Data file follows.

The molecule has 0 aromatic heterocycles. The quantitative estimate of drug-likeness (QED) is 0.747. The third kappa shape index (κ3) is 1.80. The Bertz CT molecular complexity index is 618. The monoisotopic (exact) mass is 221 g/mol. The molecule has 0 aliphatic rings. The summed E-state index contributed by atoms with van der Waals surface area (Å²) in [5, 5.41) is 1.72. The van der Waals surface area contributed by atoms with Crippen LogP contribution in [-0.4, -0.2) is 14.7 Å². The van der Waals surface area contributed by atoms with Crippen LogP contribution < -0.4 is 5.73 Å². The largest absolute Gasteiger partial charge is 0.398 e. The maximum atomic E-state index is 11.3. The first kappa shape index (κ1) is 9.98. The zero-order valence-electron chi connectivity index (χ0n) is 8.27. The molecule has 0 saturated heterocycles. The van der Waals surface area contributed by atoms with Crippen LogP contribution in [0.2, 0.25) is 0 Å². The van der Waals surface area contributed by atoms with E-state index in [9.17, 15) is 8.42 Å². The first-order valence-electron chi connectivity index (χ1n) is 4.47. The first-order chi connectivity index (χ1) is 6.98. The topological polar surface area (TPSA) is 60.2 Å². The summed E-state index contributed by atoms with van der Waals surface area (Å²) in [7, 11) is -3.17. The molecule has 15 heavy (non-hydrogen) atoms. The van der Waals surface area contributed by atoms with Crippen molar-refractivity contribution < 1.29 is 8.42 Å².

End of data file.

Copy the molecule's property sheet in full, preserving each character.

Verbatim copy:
The molecule has 0 aromatic heterocycles. The quantitative estimate of drug-likeness (QED) is 0.747. The third kappa shape index (κ3) is 1.80. The Bertz CT molecular complexity index is 618. The monoisotopic (exact) mass is 221 g/mol. The molecule has 0 aliphatic rings. The summed E-state index contributed by atoms with van der Waals surface area (Å²) in [5, 5.41) is 1.72. The van der Waals surface area contributed by atoms with Crippen LogP contribution in [-0.4, -0.2) is 14.7 Å². The van der Waals surface area contributed by atoms with Crippen LogP contribution < -0.4 is 5.73 Å². The largest absolute Gasteiger partial charge is 0.398 e. The maximum atomic E-state index is 11.3. The first kappa shape index (κ1) is 9.98. The zero-order valence-electron chi connectivity index (χ0n) is 8.27. The molecule has 0 saturated heterocycles. The van der Waals surface area contributed by atoms with Crippen LogP contribution in [0.2, 0.25) is 0 Å². The van der Waals surface area contributed by atoms with E-state index in [9.17, 15) is 8.42 Å². The first-order valence-electron chi connectivity index (χ1n) is 4.47. The first-order chi connectivity index (χ1) is 6.98. The topological polar surface area (TPSA) is 60.2 Å². The summed E-state index contributed by atoms with van der Waals surface area (Å²) in [7, 11) is -3.17. The molecule has 15 heavy (non-hydrogen) atoms. The van der Waals surface area contributed by atoms with Crippen molar-refractivity contribution < 1.29 is 8.42 Å².